August 6 Robot Coaches Blog

Check out the Tech Savvy Photos on our Facebook page!  Many thanks to Coach Emily for organizing all the students who participated in this (Evelyn, Courtney, Divya, and Neal) event where we taught robotics to the girls in Tech Savvy.

On Friday Aug 7th the team went to the GE Lynn Aviation division.  We had lunch with the engineers and toured the factory floor where they make the engines that go into the F18-Hornet!



The VEX work continues to go well on Wednesdays at 5 and Sundays at 2.

No CAD workshop this Monday night.

We have three days of demos coming up! Boston Scientific on Aug 18th, Boston Greenfest on Aug 22, and Boston Children’s Museum on Aug 23rd.  We are committed to Boston Scientific and Children’s Museum.  I wanted to hear from folks on availability before we commit to the Greenfest. We could use some more mentors and students for the Boston Scientific event (which I know is on a Tuesday).  Boston Scientific address is 100 Boston Scientific Way in Marlborough.

We should arrive at around 8:15AM if at all possible or earlier. The true activities begin at 9:15 so you would have an hour to get settled, debug, etc. We plan on ending at 2:30PM.

Save the date: We might be having a year opening BBQ on the beach on August 29th.  Details coming soon!

First day of classes is Sept 1!  BUA Activity fair is Sept 10.

Fall Tournaments we are hosting:

  • VEX Scrimmage: Veteran’s Day Wednesday Nov 11
  • FLL Qualifier:  Saturday Dec 5
  • VEX Qualifier: Sunday Jan 10

To quote R. Craig Robinson’s daily blog from the Copernicus Observatory:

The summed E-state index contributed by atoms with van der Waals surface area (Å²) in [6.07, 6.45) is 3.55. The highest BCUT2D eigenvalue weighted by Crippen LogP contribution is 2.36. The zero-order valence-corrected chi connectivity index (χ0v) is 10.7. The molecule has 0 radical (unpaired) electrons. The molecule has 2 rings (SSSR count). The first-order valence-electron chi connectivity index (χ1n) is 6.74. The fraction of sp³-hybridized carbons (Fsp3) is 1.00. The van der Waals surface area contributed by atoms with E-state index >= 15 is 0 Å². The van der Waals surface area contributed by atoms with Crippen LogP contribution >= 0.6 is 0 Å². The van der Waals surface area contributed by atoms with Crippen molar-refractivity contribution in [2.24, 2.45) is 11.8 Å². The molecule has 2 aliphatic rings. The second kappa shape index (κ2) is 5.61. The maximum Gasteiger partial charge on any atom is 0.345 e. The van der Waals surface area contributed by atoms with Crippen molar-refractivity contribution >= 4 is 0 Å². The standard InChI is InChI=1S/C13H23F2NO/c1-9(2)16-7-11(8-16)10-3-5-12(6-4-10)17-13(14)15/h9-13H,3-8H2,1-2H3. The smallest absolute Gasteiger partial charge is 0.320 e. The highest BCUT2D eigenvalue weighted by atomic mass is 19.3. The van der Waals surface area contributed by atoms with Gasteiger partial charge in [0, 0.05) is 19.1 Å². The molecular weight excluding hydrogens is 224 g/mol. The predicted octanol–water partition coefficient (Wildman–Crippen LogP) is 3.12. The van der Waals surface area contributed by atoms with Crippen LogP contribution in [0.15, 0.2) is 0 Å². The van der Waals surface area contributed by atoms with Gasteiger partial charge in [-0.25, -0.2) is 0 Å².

“This week is the week of the Perseid  Meteor Shower.  Best time to see them is after midnight on any day next week.  August 11th through the 14th will be best, with the predicted peak night being the early morning hours of the 13th , which is next Thursday Morning between midnight and dawn.  The best way to observe them is to get to the darkest area you can and then go outside after midnight and let your eyes get used to the dark.  (That can take about 20 minutes depending on how young you are.) Once your eyes are used to the dark you will be able to see more of these meteors.  I suggest that you watch the same area of sky for a while so you can spot the movement of the meteor easier.  Then when you get board of that section of sky look over at another one for a while.  Do not keep your eyes roving about the sky to see them because then you will miss seeing the dimmer ones, and even many of the brighter ones because your eyes won’t pick up the moving meteors against the sky as easily if you are moving your eyes from one spot to another all the time.”

Happy Birthday to Curiosity: (CBS News) Curiosity celebrates three years on Mars! The evidence is leaning that Mars was once a wet place that could have supported life.